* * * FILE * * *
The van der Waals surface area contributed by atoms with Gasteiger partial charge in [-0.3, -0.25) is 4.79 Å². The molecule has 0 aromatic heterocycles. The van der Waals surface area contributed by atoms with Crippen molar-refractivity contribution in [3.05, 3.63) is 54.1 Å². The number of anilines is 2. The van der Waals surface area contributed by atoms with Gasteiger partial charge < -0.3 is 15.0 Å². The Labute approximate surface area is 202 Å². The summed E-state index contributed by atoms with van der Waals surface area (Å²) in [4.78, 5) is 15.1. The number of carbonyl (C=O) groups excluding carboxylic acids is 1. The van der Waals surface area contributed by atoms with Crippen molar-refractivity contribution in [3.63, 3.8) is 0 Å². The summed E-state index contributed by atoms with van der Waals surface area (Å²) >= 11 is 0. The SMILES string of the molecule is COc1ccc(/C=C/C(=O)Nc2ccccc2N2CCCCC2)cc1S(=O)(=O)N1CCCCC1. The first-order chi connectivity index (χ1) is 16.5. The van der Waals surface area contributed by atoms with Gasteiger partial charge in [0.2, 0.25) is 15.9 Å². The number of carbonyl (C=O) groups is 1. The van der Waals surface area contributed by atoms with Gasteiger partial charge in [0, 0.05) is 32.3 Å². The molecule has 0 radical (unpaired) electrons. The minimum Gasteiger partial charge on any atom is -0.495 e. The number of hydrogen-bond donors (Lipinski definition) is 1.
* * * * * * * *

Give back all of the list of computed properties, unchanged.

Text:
The van der Waals surface area contributed by atoms with Gasteiger partial charge in [-0.3, -0.25) is 4.79 Å². The molecule has 0 aromatic heterocycles. The van der Waals surface area contributed by atoms with Crippen molar-refractivity contribution in [3.05, 3.63) is 54.1 Å². The number of anilines is 2. The van der Waals surface area contributed by atoms with Gasteiger partial charge < -0.3 is 15.0 Å². The Labute approximate surface area is 202 Å². The summed E-state index contributed by atoms with van der Waals surface area (Å²) in [4.78, 5) is 15.1. The number of carbonyl (C=O) groups excluding carboxylic acids is 1. The van der Waals surface area contributed by atoms with Crippen molar-refractivity contribution in [3.63, 3.8) is 0 Å². The summed E-state index contributed by atoms with van der Waals surface area (Å²) >= 11 is 0. The SMILES string of the molecule is COc1ccc(/C=C/C(=O)Nc2ccccc2N2CCCCC2)cc1S(=O)(=O)N1CCCCC1. The first-order chi connectivity index (χ1) is 16.5. The van der Waals surface area contributed by atoms with Gasteiger partial charge in [0.2, 0.25) is 15.9 Å². The number of carbonyl (C=O) groups is 1. The van der Waals surface area contributed by atoms with Gasteiger partial charge in [0, 0.05) is 32.3 Å². The molecule has 0 radical (unpaired) electrons. The minimum Gasteiger partial charge on any atom is -0.495 e. The number of hydrogen-bond donors (Lipinski definition) is 1.